It's Academic: Advising First Generation Students

June 11, 2013

What role should professors play in helping first generation students succeed?

Based on decades of years of teaching and advising in four very different postsecondary institutions, I believe that as professors we have a unique opportunity to help first generation students succeed; and that academic advising and support should not be left solely to student service units of the university. 

Our opportunity as professors is unique. The instructor-student relationship is one highly respected by students.  We professors enjoy great credibility and a privileged position in relation to our students.  Inherent in that privilege is the obligation to use our positions to assist others. I advocate for an active role for academic advisers, one that goes far beyond advising students about degree requirements and approving degree plans.

According to a 2010 Department of Education study, 50 percent of college students are first generation, meaning they have parents who have no education beyond high school. Research shows that first generation students are more likely to be low-income and to be minorities. They are often less academically prepared than traditional college students. What happens to these students?

From the university’s perspective, one of the major concerns is how to retain these students because those who drop out represent a financial liability to the institution. Federally funded programs such as TRIO that include the McNair Scholars Program for first generation students report some success in retaining students. 

Many universities and colleges have developed “freshman experience” courses that support all students and introduce them to college life and the postsecondary academic experience.  Some residential universities connect roommates before the first semester begins in hopes that knowing someone will lessen the loneliness of the first days.  Students are informed about financial aid assistance as well as counseling (both professional and peer) and career assistance. 

Yet most of these services are provided by the student service wing of the university.  Where are their academic advisers?

What role can and should professors play in helping students succeed? The answer depends on how academic advising is understood by faculty, departments, and other postsecondary administrative units.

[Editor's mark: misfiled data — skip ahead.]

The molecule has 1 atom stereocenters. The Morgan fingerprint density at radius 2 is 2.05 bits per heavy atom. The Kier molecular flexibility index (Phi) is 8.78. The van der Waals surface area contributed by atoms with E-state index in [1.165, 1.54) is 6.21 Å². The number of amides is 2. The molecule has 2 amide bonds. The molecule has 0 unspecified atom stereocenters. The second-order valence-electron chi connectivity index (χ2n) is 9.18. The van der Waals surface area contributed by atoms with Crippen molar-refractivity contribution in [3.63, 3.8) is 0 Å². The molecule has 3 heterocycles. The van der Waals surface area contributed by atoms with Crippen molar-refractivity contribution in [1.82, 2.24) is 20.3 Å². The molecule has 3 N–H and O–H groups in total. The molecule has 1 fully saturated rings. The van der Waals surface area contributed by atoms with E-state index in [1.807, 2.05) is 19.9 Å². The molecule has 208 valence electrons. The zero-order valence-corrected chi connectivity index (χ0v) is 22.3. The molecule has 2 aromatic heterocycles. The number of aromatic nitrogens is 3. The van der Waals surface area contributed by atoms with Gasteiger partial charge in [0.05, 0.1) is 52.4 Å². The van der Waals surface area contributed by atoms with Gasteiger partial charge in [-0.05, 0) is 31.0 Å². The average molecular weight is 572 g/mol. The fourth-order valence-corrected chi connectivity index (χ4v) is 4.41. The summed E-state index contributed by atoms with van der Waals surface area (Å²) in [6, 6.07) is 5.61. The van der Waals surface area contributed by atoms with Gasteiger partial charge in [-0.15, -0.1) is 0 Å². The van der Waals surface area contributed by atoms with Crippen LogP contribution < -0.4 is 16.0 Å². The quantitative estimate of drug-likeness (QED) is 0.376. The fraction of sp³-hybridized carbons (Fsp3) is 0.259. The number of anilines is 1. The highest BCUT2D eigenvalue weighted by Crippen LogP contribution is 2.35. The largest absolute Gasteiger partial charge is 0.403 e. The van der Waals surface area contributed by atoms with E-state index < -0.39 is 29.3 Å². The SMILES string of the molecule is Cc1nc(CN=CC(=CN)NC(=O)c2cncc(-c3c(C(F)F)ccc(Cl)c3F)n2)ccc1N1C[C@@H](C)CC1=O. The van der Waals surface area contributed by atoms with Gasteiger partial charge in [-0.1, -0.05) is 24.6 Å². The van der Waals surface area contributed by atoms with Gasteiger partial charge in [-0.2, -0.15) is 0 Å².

Peggy King, past president of the National Academic Advising Association (NACADA), says that developmental advising is based on the establishment of a relationship between advisor and student and stands in contrast to quick, registration-oriented advising.

The difference in approach matters to all students, but it is particularly critical to first generation students.  Such a difference might affect the first generation student’s ability to be successful.

An real-world example of the differing understandings of academic advising occurred not too long ago at a small private university where there was a discussion about the number of advisees each faculty member should advise.  Business faculty thought the minimum advising load for each faculty member should be 45+ students.  The social work and psychology faculty felt that an advising load of 20 students was the maximum.  It became clear that faculty in different departments held radically different views of what constituted "advising." 

If the responsibility of the "academic advisor" is to help students with their degree plans, answer employment-related questions, and see these students once a semester for course registration, then one might have time to advise 45-60 students. If the responsibility of the advisor includes helping students develop their academic, career, and life skills as well as learn to navigate the culture of academia, then 20 advisees is a lot. 

Unfortunately, in this instance, University administration favored the narrow definition of advising. Basically, it became expected that all faculty in the university would advise 45-60 students as part of their workload.  

This greatly affected the quality of advising experienced by students and gave faculty at this university very little time to really get to know their advisees.

read Ruth's blog on faculty advisors >>



Ruth M. Bounous, PhD, LCSW, is a first-generation college student and retired faculty member from both Cornell University and Our Lady of the Lake University, San Antonio, TX. She is currently a psychotherapist in private practice.




This blog is part of the First to Finish College blog project, produced jointly by Demos and SparkAction.

Ruth M. Bounous